Early Buzz on Congestion Pricing

As we have discussed on this page many times (and the old site), Congestion Pricing for the Manhattan Central Business district is probably the single best policy improvement that would help NYC prepare for peak oil, as it would reduce the city's dependence on cars and encourage more people to carpool, bike or take mass transit. Many folks have mentioned that a new mandate for the mayor may give him more political capital to do some of the things that are more politically sensitive, best put in the NY Times on Wednesday morning "Bloomberg Unleashed"

Today's NY Times article on congestion pricing set off a new round of discussion in the media of congestion pricing that unfortunately ended with a comment from Bloomberg that Congestion Pricing is not the agenda for his second term. Frankly, it's going to be an uphill political battle to build support for congestion pricing since most people view it as a nuisance tax.

The NY Times article noted in particular that the backers of congestion pricing go well beyond environmental groups:

It is an idea that has been successful in London, and is now being whispered in the ears of City Hall officials after months of behind-the-scenes work by the Partnership for New York City, the city's major business association: congestion pricing.

Congestion pricing is the focus of a nine-month study by the Partnership, a group with great influence at City Hall, and participants have provided the first rough outlines of how such a plan might work.

But Bloomberg's press secretary was quoted in the article as saying:

"Although we're always open to ideas from the business community, this isn't on the mayor's second-term agenda," said Edward Skyler, a spokesman for the mayor.

I just saw the evening news report on this, which had Bloomberg basically saying the same thing himself. They also asked people in traffic whether they supported the idea - no surprise it didn't get much support. They'd rather have the traffic than pay a toll.

I have some thoughts on how to build a more successful campaign for congestion pricing which I will post later this weekend. But I think two important points need to be emphasized.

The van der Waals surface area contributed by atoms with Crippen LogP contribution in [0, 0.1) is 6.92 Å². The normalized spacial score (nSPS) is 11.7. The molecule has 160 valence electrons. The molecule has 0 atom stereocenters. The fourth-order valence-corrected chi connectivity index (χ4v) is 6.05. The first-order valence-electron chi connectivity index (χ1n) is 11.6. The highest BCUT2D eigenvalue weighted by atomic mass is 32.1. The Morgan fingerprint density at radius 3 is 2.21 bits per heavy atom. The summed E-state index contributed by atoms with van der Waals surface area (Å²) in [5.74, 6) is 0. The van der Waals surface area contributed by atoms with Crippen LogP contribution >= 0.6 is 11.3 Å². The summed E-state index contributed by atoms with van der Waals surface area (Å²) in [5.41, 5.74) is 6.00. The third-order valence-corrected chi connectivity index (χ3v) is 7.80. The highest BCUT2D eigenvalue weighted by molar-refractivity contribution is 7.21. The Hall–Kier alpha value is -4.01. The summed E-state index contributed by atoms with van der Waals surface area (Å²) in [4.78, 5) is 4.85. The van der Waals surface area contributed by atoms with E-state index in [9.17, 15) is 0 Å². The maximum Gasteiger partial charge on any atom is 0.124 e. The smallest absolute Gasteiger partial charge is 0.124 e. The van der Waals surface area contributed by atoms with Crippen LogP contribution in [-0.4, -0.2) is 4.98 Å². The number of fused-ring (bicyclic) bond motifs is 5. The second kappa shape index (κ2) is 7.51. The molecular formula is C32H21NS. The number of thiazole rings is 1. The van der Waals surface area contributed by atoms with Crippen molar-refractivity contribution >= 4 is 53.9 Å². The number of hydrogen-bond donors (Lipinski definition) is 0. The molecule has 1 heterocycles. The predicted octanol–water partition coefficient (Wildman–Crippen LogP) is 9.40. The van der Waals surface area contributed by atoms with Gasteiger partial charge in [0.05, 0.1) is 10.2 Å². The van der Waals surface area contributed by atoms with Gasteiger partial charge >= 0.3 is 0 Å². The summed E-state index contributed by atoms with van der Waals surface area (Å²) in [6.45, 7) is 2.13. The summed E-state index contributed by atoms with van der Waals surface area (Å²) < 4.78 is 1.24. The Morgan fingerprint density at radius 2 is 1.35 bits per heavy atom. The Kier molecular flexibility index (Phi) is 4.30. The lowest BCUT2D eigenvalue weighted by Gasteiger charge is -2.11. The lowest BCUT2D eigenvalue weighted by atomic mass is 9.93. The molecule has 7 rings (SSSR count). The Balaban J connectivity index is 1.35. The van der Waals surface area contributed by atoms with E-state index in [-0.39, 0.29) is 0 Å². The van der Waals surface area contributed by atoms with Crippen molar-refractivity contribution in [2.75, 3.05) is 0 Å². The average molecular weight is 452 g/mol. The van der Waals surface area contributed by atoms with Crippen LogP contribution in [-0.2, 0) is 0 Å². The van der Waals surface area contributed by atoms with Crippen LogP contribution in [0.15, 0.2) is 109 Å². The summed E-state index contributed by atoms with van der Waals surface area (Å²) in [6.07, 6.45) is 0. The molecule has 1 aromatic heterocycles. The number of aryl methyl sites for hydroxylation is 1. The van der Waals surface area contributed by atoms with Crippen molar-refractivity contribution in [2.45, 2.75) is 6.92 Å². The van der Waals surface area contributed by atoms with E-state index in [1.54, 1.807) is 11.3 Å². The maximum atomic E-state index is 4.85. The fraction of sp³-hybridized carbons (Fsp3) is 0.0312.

1. This is about improving access to the city for necessary traffic only during peak hours eliminating unnecessary traffic that makes it harder for business to be transacted in the central business district.

  2. The money collected should be earmarked to pay for the upkeep of the bridges and roads, which now is subsidized by the 80% of New Yorkers who don't own cars. In fact most of the cars that use the bridges are from Long Island and Connecticut.

For more specific information on the different options for congestion pricing and the expected impact on traffic see this report by the Regional Plan Association
Congestion pricing should be incorporated in a new economic model for the world. See Enviroman Says
I think you have to sell this to motorists on how it benefits them: Less traffic. You can actually get where you are going and not be late.

Nondrivers would be behind this in an instant. It means less chaos in the streets, faster buses, more people using mass transit (and, therefore, in the long run, better service), less honking, fewer car alarms going off, less air pollution, maybe less asthma. Then, as fewer people drive, less obesity, fewer heart problems, people relating to one another in a public space more frequently, a tighter land use pattern that reinforces itself. Maybe I should stop there.